The Government has published a Green Paper consultation document, ‘Improving Lives’, on changes to employment support for disabled people. I have worked on this policy area for a number of years and am pleased to see improvements to benefit assessments included in the consultation. I called for them in 2010 as co-chair of the Disability Benefits Consortium and held a debate on them this year in parliament.
The Green Paper has been delayed due to the changes in the Department for Work and Pensions (DWP) ministerial team since Iain Duncan Smith resigned to protest over his own benefit cuts for disabled people. The Tory manifesto in 2015 included a commitment to ‘halve the disability employment gap’ in this parliament. This aim looks like it will not now be met sadly – and the Green Paper holds no information on if/how the target will be monitored, reported on or met.
The Lib Dem/Tory Coalition axed 20% of Disability Employment Advisors (DEAs) in JobCentre Plus (JCP) and the Green Paper commits to reinstating some of that lost resource. Currently, there are fewer than one DEA for every 600 disabled people seeking help to get back into work.
One not well known Government scheme to help disabled people into employment is the Access to Work initiative. It helps disabled people and employers cover the higher costs of being in work – eg helping meet transport needs if public transport is not an option, or providing accessible software. The Green Paper commits to extending Access to Work to 60,000 people by 2020. Access to Work is helping fewer people in 2015/16 than it was in Labour’s last full year in office so any boost to the initiative should be welcomed – even if DWP have not outlined how the uplift will be secured.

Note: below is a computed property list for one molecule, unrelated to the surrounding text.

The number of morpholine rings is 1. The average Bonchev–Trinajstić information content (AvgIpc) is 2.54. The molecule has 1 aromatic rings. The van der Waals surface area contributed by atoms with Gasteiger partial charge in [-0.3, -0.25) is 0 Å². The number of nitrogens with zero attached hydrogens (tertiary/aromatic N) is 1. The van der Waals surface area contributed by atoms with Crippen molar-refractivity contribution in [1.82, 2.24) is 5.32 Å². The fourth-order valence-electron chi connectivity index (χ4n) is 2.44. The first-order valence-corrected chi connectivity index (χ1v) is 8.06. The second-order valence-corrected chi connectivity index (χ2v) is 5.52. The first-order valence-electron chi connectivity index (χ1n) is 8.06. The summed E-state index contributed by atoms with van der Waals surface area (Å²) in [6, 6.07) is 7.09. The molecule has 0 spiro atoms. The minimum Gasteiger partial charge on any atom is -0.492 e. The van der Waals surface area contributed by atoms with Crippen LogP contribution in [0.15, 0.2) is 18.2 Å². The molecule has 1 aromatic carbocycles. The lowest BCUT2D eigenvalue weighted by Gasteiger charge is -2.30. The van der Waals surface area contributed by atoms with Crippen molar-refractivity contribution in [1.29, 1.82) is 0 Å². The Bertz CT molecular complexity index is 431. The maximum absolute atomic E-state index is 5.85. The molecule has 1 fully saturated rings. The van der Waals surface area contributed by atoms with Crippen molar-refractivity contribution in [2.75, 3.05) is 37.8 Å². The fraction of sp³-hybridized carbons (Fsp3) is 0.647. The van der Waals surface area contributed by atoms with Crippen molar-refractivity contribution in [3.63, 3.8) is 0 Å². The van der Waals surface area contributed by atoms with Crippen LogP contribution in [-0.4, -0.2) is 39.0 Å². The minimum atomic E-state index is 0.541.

Ministers have also claimed that some young disabled people will be supported into work experience schemes. Sadly, little detail is provided on this and it sounds suspiciously like a rehash of the 2013 announcement that Access to Work would help meet costs for young disabled people who begin an internship. DWP suggested £8 million would be provided form that year but have refused to state if or how the additional funding has been used.
The green paper announces £115 million for employment support for disabled people. This represents less than 5% of the cuts disabled people have experienced to just two benefits and a tiny fraction of the estimated £28 billion in cuts imposed on disabled people by the Coalition according to the Resolution Foundation. Disabled people are losing more than £2.4 billion in cuts to Disability Living Allowance and Employment and Support Allowance alone to put the Government’s proposal into perspective.
You can watch my exchange with Work and Pensions Secretary Damian Green on the Green Paper yesterday here: http://parliamentlive.tv/event/index/20a8bef5-ab08-455c-9183-7aecd54e1ea2?in=17:07:26&out=17:08:20